5 Sales Principles Every Freelancer Should Follow
September 9, 2015
September 9, 2015
You are a freelancer, an entrepreneur, and a sales person – all rolled into one. There’s no escaping the fact that the onus of responsibility of getting more business is in your hands. Now, that’s a huge responsibility and it takes a lot to make it happen.
Since doing sales is a huge part of your everyday marketing equation, you’d spend more time and energy in sales apart from your actual freelancing work.
It’s a responsibility, yes. But the act of doing sales demands that you adhere to a few rules. Here are a few sales principles every freelancer should follow:
Do Sales like religion
You are in business, and doing the act of sales is religion for any business. It isn’t something that you do when the well goes dry or when you aspire to do more. The act of sales – along with the act of marketing – is a relentless, continuous, and the only profitable endeavor in business
You avoid sales and you have no revenue to speak of.
You Shall Follow Up
The difference between success and failure in sales is the act of follow up. The simple rule is this: follow up until you get a response such as “Yes, But I need more time” or “No, I am not Interested”.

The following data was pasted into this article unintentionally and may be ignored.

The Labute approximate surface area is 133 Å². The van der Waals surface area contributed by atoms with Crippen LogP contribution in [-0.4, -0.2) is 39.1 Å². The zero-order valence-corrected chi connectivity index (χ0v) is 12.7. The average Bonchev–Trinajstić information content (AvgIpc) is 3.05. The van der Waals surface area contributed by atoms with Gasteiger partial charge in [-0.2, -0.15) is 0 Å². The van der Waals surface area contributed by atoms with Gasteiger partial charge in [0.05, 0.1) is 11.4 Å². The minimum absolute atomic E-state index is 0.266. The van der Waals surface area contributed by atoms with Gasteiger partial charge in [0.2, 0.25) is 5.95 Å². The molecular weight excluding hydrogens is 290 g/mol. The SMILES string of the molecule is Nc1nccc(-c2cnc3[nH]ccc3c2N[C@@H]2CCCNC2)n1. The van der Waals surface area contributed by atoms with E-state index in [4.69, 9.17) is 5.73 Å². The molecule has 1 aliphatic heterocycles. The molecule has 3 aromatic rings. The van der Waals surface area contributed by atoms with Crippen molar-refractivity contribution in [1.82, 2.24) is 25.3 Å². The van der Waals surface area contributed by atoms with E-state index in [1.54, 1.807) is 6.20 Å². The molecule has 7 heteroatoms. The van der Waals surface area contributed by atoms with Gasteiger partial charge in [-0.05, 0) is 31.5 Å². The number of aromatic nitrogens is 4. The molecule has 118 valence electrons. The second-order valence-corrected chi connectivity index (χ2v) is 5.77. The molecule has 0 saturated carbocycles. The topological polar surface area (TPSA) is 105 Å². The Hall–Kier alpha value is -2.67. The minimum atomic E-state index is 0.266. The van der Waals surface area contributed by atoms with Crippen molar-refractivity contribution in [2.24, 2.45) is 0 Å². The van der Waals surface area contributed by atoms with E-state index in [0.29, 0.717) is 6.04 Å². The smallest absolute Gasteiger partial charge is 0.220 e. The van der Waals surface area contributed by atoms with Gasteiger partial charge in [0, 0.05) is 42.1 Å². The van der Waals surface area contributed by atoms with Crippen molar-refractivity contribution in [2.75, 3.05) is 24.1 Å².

The number of times you’d have to follow up is immaterial for the reason that your prospects can take as long as they like to actually decide to work with you.
Always put time at a premium
Do you find yourself waiting on clients to get back to you? Even worse, do you end up waiting before and during meetings? Stop that.
Even before clients learn to respect your work, they’d have to respect your time. Look for little clues right from the start about how your potential clients deal with you.
As for anything else before, during or after the sale (unless it’s got to do with customer service), charge hourly. This also discourages any possibility of scope creep
Qualify leads and prospects
Not every client who comes asking for your services is an ideal client. You’d have to qualify leads as they come to differentiate between good clients and the bad ones. How do you decide between good or bad? It’s up to you.
The point is that you’d have a qualification mechanism or system in place. Your leads can move further along the sales cycle only if they qualify, so to speak.
You will not tolerate value erosion
If you’d like to give discounts, make a few changes to your usual work policy, or amend contracts to fit the scope of projects, it’s all your choice. What you’ll not do is to let anyone devalue the core service you provide.
If clients tell you that you are expensive, or that there are others who can work for less, or if your clients believe that your Turn Around Time is a little too long, it’s their problem.
Which of these sales principles do you follow?